Saturday, October 24, 2009
Mid-show, as planned, they played the Born in the USA album in its entirety – intense, straight-ahead, and with little between-song banter, but that only seemed to reinforce the continued relevance of those 12 tracks. For me, the album, which came out when I was 13, was largely a gateway to Bruce’s earlier work – BitUSA has plenty of its own high spots, but a few songs I’d consider filler. Bruce himself has talked of the complicated relationship he has with BitUSA as an album and as a mid-80s phenomenon – in his book Songs he writes frankly about his ambivalence and dissatisfaction with much of the final product. It was the poppiest music he’d released to that point, yet lyrically it’s pretty grim and downbeat. Only two of the songs (“No Surrender” and “Bobby Jean”) end with something of a happy/hopeful ending (“Dancing in the Dark” is another that at least doesn’t end on a somber note). Largely, the album is about loss – of opportunity, of innocence, of love, of freedom, of control – and the disappointments we find and the cynicism that takes hold as we grow older.
In concert, all in one chunk, Bruce certainly played up the poppiness where it wouldn’t totally gut the songs – still, “Downbound Train” and “I’m On Fire” earned the first mass sitdown/bathroom break of the evening. He has slyly converted “Dancing in the Dark” from the synth-pop studio cut into a guitar-driven, pogoing blast (and yeah, bringing his mom up to dance was irresistibly cute). Together, the album cuts hold up remarkably well as live numbers – the themes of the songs generally fit with the “hard times” narrative that tends to occupy the middle of his setlists on these last two tours, and many of the songs are favorite singalongs anyway. But after the final keyboard stains of “My Hometown” fade, and Bruce takes a moment to acknowledge Garry, Max, Roy, Steve, Clarence and the late Dan Federici as “the men who made Born in the USA,” he takes us right into “Promised Land,” the Darkness song that perhaps most fully expresses an earnest hopefulness. The contrast in tone couldn’t be clearer, even when he audiblizes to insert “The River” before the next setlisted song.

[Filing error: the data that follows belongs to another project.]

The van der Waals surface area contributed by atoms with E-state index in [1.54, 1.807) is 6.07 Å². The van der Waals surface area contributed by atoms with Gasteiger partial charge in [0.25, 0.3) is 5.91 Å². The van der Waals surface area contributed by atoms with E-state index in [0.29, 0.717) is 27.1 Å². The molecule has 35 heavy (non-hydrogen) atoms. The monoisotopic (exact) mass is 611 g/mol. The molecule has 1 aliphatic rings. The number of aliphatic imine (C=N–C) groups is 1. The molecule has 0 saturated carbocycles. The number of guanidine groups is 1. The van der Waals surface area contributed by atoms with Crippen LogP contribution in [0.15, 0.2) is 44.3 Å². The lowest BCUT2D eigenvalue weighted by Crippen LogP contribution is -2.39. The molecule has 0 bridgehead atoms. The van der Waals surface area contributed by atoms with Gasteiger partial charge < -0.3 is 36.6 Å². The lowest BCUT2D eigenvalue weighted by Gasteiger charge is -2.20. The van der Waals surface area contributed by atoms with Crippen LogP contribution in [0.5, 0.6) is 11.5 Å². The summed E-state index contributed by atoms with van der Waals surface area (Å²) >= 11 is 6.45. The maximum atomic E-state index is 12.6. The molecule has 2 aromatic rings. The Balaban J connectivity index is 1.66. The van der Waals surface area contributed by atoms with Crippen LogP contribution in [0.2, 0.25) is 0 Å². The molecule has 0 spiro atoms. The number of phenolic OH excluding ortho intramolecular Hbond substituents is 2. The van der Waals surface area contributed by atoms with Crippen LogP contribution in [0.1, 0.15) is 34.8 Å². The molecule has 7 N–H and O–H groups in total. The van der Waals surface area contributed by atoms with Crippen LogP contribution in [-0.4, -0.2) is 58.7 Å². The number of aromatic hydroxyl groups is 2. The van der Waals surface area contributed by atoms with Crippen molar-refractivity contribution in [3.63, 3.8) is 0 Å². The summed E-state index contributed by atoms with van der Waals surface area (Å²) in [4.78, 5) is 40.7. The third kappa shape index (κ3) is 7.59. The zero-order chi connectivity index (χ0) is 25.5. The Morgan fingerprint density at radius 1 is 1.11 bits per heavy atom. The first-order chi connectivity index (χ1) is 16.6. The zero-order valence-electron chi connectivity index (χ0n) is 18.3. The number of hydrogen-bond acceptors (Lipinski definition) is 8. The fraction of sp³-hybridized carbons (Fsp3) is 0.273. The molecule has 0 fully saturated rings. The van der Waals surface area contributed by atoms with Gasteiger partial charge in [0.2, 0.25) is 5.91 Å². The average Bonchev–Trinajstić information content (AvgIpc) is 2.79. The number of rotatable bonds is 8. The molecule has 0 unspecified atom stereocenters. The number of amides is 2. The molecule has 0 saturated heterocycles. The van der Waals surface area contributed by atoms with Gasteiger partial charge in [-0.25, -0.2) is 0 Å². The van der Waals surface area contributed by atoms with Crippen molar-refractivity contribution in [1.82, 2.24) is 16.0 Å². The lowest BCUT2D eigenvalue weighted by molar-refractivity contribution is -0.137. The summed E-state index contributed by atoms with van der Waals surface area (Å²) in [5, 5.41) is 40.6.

Anyway, nearly three-and-a-half hours of masterful stage- and crowd-play later, I could think of no better way I could have said goodbye. Not just to the Spectrum, a place where I’ve seen dozens of rawk shows, numerous Sixers, Flyers and Big Five games and Duke-Kentucky 1992, and where I took my kids to their first circus and (God help me) the Wiggles. No – I had the distinct feeling I was also saying goodbye to the E Street Band.
Fans have speculated for a while about this, but Clarence Clemons, who will turn 68 in January, truly looks like a man who is taking his victory lap. He had a lot of spotlight moments Tuesday, but C’s body has betrayed him. He’s had both knees replaced and struggles with hip and back problems. Rumor is he needs back surgery and that the recovery will be lengthy. He doesn’t move much during the show – when Bruce brought the surviving BitUSA-era E-Streeters center stage for their mini-set curtain call, Clarence had a hard time getting over from stage right. On the songs that called for C to blow baritone sax, he played without taking the instrument from its stand. Trumpeter Curt Ramm, who played on Bruce’s Seeger Sessions tour, joined the band for several songs, and it had the feel not just of augmentation, but of a subtle passing of the torch. Clarence has gutted it out night after night on this 2-year tour, but given all of the above, you can’t help but think that his performing days are, perhaps imminently, nearing an end. Tellingly, the jokey byplay between C and Bruce, so much a part of the stage show even through the Magic tour, is now limited to Bruce running over to Clarence to share the mike on a handful of verses.
So if this turns out to be the last time I see Bruce Springsteen play with a heart-stopping, pants-dropping, house-rocking, earth-shaking, booty-quaking, Viagra-taking, love-making, legendary E Street Band that includes The King of the World, The Master of the Motherf**king Universe, The Big Man, Clarence Clemons, then I can say that there was no better way to have ended a run of live ESB performances that I’ve enjoyed dating back to 1988’s Amnesty International Human Rights Now! Show at the old JFK Stadium. This was a top 3 show for me – it made me wish I had been of concert-going age in the late 1970s and early 1980s so I could have compared it with the epic shows on the Darkness and River tours.